Book Image

The Web Application Hacker's Handbook

By : Dafydd Stuttard, Marcus Pinto
Book Image

The Web Application Hacker's Handbook

By: Dafydd Stuttard, Marcus Pinto

Overview of this book

Web applications are the front door to most organizations, exposing them to attacks that may disclose personal information, execute fraudulent transactions, or compromise ordinary users. This practical book has been completely updated and revised to discuss the latest step-by-step techniques for attacking and defending the range of ever-evolving web applications. Youíll explore the various new technologies employed in web applications that have appeared since the first edition and review the new attack techniques that have been developed, particularly in relation to the client side. The book starts with the current state of web application security and the trends that indicate how it is likely to evolve soon. Youíll examine the core security problem affecting web applications and the defence mechanisms that applications implement to address this problem, and youíll also explore the key technologies used in todayís web application. Next, youíll carry out tasks for breaking into web applications and for executing a comprehensive attack. As you progress, youíll learn to find vulnerabilities in an application's source code and review the tools that can help when you hack web applications. Youíll also study a detailed methodology for performing a comprehensive and deep attack against a specific target. By the end of this book, youíll be able to discover security flaws in web applications and how to deal with them.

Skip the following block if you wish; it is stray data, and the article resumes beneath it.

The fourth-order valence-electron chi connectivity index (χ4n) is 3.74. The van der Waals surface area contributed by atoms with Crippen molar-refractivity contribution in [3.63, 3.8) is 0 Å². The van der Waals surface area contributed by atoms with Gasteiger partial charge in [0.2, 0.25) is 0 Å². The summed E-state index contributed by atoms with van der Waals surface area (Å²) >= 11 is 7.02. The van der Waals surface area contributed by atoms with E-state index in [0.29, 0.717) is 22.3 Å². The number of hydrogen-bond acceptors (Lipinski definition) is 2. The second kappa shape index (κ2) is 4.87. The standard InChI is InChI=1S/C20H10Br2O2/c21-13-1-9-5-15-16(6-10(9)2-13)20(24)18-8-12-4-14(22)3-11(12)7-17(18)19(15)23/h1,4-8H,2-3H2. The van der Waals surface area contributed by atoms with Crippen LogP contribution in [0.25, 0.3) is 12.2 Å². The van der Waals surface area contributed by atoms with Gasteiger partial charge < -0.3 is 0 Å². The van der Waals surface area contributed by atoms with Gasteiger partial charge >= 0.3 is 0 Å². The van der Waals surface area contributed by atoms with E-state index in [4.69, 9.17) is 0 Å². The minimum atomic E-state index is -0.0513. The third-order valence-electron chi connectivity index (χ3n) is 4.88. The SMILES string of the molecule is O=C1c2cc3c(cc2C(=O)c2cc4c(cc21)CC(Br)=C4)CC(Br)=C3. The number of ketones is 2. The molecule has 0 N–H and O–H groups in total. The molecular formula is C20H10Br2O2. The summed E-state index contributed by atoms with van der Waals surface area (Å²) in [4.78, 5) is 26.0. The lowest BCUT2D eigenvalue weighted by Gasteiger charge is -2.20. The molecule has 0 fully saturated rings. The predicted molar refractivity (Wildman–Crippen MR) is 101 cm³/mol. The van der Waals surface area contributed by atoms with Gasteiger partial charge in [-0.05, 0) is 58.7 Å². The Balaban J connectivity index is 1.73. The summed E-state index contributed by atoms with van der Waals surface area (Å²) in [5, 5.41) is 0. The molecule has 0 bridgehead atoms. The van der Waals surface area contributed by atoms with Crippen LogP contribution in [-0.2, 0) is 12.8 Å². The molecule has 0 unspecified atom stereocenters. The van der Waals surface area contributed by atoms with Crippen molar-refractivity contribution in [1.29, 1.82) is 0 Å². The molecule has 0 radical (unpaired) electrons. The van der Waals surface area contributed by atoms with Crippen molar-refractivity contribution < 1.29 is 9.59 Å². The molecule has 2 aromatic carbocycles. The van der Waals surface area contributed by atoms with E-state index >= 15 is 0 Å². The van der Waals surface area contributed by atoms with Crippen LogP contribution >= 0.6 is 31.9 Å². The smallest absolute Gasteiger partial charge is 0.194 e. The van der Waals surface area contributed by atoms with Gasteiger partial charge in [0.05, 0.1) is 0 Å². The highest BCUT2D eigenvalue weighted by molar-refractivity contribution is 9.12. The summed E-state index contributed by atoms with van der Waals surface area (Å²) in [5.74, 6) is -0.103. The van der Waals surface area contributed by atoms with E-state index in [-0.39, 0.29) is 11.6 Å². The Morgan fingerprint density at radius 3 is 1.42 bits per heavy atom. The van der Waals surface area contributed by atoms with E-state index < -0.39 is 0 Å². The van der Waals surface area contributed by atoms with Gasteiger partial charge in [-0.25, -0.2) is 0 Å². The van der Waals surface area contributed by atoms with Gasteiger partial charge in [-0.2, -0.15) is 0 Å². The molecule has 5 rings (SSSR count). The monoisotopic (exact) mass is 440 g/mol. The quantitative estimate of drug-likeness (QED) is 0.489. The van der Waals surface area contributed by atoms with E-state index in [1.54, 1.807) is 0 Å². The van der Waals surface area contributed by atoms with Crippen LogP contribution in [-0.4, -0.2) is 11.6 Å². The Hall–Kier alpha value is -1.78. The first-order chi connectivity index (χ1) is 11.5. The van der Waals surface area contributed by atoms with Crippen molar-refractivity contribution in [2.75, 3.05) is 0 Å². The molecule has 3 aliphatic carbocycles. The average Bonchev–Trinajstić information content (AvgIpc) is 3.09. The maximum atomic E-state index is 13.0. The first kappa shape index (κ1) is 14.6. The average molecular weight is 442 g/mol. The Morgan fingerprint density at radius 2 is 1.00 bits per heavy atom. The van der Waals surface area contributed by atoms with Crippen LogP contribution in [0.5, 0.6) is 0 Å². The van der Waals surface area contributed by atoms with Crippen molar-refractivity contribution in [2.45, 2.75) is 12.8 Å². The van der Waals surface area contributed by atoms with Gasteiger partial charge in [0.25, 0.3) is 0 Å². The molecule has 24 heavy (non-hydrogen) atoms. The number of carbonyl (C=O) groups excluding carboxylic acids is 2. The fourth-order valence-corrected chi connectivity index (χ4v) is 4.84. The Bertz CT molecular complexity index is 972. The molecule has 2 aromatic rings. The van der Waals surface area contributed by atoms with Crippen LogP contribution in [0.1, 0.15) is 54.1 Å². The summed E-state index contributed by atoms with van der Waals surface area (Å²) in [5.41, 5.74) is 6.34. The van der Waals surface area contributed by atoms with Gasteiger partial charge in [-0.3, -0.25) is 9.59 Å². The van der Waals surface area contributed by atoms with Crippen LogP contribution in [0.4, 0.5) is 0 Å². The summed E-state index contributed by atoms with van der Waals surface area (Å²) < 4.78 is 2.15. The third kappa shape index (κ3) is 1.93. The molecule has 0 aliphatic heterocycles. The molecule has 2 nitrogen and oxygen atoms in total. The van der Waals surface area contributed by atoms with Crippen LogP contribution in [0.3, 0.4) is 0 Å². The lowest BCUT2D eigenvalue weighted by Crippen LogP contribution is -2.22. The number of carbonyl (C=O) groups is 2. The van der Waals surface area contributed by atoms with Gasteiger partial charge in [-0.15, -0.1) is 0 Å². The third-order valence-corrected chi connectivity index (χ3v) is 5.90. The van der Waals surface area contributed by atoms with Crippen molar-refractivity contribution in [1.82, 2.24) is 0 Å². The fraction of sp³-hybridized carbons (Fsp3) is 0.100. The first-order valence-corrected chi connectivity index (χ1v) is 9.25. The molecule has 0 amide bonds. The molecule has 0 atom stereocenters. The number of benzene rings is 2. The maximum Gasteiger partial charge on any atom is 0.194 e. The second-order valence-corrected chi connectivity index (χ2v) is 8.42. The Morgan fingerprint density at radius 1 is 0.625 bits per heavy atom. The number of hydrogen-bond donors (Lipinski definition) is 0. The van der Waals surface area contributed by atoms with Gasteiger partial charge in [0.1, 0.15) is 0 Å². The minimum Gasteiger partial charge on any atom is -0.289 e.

Table of Contents (32 chapters)
Free Chapter
About the Authors
About the Technical Editor
MDSec: The Authors’ Company
End User License Agreement

Chapter 16
Attacking Native Compiled Applications

Compiled software that runs in a native execution environment has historically been plagued by vulnerabilities such as buffer overflows and format string bugs. Most web applications are written using languages and platforms that run in a managed execution environment in which these classic vulnerabilities do not arise. One of the most significant advantages of languages such as C# and Java is that programmers do not need to worry about the kind of buffer management and pointer arithmetic problems that have affected software developed in native languages such as C and C++ and that have given rise to the majority of critical bugs found in that software.

Nevertheless, you may occasionally encounter web applications that are written in native code. Also, many applications written primarily using managed code contain portions of native code or call external components that run in an unmanaged context. Unless you know for certain that your target...